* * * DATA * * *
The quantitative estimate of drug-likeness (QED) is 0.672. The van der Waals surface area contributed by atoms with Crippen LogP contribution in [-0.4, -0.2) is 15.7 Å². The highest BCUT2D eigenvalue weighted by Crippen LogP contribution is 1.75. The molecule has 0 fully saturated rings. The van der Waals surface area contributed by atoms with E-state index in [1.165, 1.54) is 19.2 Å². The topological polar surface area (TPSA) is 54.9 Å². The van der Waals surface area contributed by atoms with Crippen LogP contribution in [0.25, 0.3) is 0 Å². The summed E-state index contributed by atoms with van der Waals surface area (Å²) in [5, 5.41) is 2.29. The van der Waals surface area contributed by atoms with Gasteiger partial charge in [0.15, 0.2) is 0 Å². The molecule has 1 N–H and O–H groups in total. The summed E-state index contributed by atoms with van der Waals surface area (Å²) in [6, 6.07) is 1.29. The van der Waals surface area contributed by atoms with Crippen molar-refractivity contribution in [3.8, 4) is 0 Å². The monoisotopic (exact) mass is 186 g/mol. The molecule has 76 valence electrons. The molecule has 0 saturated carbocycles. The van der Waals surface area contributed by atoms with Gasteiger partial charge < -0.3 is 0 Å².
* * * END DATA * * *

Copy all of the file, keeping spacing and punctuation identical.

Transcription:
The quantitative estimate of drug-likeness (QED) is 0.672. The van der Waals surface area contributed by atoms with Crippen LogP contribution in [-0.4, -0.2) is 15.7 Å². The highest BCUT2D eigenvalue weighted by Crippen LogP contribution is 1.75. The molecule has 0 fully saturated rings. The van der Waals surface area contributed by atoms with E-state index in [1.165, 1.54) is 19.2 Å². The topological polar surface area (TPSA) is 54.9 Å². The van der Waals surface area contributed by atoms with Crippen LogP contribution in [0.25, 0.3) is 0 Å². The summed E-state index contributed by atoms with van der Waals surface area (Å²) in [5, 5.41) is 2.29. The van der Waals surface area contributed by atoms with Gasteiger partial charge in [0.15, 0.2) is 0 Å². The molecule has 1 N–H and O–H groups in total. The summed E-state index contributed by atoms with van der Waals surface area (Å²) in [6, 6.07) is 1.29. The van der Waals surface area contributed by atoms with Crippen molar-refractivity contribution in [3.8, 4) is 0 Å². The monoisotopic (exact) mass is 186 g/mol. The molecule has 76 valence electrons. The molecule has 0 saturated carbocycles. The van der Waals surface area contributed by atoms with Gasteiger partial charge < -0.3 is 0 Å².